What I also appreciated about Rahul’s presentation is that he reminded us about why it is vital to make data accessible to all. Rahul shared the dark history of data – when data have been used “as a tool for those in power to consolidate power.” For example, when ancient Egyptians needed to find laborers to build their pyramids they started to collect data about the people around them: which ones they could subjugate to help them build something and which ones they could not. Nazis had IBM run a census to identify the populations that would be put into concentration camps and killed. In order to ensure that data are used in a socially responsible way, it is critical that individuals and communities (especially those who have the most at stake to lose when data is misused) understand and do not feel intimidated by data.


Algorithms and Social Spaces

Organizations actively using data for decision-making are starting to use (or are thinking about using) high-tech tools to assist in this use. Many of these tools are typically driven by computational algorithms. For example, educational institutions are using predictive algorithms to identify students who are at risk of dropping out based on a set of criteria (e.g. low attendance, poor grades, etc.) and targeting them with services to support their academic success.

As algorithms become more prevalent in the way we interface with data, it is critical to consider whether they are being deployed in an ethical way. In their presentation, Mimi Onuhoa and Diana Nucera gave us a crash course on the ethics of algorithms using an activity from their zine A People’s Guide to AI. (I highly recommend that you check out their zine. It uses a popular education approach to demystify data-driven technologies (e.g. machine learning) and to help you think critically about their impact on our society.)

During the session, Mimi and Diana tasked participants with developing an algorithm to invite the ten most “interesting” and “fun” people at the conference to an exclusive after-party. One of the rules of the task was that we could use only publicly available data (e.g. social media) to identify our ten people. This activity provided us with a glimpse into how algorithms can exclude and prioritize certain people based on the data that are inputted into the system. The activity was pretty harmless but it made us consider the impact that this same process can have in a more high-stakes space. In the criminal justice system, for example, predictive policing algorithms are used to decide where police should be sent based on where computer programs predict crime will happen. Given the racial biases baked into policing in this country, communities of color are therefore most likely to be targeted by these algorithms. As Mimi and Diana underscored:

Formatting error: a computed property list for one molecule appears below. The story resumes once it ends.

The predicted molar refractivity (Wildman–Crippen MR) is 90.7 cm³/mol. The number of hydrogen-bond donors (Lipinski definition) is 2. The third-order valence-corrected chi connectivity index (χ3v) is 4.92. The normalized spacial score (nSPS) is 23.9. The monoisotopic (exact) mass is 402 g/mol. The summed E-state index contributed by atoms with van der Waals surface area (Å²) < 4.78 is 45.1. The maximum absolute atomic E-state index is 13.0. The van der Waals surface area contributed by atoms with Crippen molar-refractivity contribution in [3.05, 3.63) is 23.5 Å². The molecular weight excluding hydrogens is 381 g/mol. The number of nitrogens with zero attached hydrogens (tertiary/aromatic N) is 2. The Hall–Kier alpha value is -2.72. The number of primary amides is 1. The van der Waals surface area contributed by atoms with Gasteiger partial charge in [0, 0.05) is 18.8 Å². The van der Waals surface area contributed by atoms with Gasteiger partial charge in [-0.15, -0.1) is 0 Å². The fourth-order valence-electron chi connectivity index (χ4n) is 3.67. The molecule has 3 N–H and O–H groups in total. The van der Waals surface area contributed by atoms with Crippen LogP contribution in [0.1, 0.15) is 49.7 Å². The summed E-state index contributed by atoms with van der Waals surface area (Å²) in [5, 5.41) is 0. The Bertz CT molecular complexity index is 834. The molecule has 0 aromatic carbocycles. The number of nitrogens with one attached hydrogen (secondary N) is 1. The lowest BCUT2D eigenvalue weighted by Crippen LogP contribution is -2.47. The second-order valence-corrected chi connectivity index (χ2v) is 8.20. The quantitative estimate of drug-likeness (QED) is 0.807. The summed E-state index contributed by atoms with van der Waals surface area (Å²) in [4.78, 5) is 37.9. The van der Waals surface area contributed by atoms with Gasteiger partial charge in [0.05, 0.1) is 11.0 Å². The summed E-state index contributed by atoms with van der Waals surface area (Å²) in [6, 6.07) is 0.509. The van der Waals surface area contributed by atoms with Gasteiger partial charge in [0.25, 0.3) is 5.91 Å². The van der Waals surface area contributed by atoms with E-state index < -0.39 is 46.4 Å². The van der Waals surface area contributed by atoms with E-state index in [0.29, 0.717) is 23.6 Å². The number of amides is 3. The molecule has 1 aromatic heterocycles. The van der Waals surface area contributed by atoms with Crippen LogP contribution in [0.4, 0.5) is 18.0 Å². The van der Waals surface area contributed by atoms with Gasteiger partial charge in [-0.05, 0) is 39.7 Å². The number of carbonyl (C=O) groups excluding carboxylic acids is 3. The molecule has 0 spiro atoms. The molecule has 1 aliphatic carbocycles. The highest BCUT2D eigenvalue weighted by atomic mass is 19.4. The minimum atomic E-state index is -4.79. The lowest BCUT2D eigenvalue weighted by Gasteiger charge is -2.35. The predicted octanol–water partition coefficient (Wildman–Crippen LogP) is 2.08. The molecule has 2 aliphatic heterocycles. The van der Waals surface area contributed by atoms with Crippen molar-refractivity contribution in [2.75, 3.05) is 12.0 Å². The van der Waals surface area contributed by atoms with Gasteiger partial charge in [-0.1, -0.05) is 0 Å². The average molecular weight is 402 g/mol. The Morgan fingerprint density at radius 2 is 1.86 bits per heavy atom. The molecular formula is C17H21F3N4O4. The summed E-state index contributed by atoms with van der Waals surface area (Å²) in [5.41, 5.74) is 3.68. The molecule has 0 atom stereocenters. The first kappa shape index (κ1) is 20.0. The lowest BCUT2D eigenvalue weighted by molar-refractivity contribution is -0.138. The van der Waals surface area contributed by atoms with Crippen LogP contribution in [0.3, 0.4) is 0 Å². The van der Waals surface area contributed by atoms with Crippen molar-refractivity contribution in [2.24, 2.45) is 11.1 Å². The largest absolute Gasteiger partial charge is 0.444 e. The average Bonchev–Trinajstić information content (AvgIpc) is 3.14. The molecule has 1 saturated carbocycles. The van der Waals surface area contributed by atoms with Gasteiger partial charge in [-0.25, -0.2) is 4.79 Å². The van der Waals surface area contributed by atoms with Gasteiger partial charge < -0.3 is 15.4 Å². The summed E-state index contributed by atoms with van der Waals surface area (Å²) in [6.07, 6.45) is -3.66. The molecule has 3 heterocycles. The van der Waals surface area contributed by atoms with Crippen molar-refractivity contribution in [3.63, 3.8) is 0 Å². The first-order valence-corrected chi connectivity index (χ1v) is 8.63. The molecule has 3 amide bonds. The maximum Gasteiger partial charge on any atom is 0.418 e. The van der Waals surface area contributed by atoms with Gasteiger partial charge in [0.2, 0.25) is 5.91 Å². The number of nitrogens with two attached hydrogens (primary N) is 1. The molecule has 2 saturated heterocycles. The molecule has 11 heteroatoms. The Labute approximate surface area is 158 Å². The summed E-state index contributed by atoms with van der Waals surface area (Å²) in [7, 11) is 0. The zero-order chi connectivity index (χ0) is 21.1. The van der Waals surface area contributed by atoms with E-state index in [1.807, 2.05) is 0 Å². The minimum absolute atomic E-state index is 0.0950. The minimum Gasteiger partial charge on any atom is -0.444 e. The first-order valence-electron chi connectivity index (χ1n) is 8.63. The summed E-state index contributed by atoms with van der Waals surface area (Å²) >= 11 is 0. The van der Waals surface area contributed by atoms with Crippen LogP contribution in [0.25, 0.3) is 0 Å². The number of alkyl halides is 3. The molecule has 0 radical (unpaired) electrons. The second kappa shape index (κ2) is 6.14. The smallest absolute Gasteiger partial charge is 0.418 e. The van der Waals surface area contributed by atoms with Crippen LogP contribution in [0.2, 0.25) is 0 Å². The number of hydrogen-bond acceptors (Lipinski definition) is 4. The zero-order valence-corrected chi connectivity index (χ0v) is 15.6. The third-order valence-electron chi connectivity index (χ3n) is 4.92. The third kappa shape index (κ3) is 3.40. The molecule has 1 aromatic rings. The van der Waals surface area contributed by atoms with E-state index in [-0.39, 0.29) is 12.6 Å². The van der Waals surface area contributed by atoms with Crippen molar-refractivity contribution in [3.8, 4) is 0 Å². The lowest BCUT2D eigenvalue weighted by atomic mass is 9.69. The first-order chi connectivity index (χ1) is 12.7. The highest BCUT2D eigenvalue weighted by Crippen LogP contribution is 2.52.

Because we live in a society that is built on top of structural racism and inequity, these technologies don’t always end up being good for everyone.

As we build our capacities to use data it is essential that we think about whether the data are being used and deployed in ways aligned with our missions.


WHAT DO YOU THINK?

There were so many other great presentations that got my wheels turning on what’s needed to build data use capacity. It was hard to pick just three!

  • Did you attend the Data on Purpose conference?

  • What were your favorite sessions?

  • What lessons, resources, or inspiration did you take away?

Elba can be reached by email at Elba.Garcia@learningforaction.com.

Get LitLuminare Group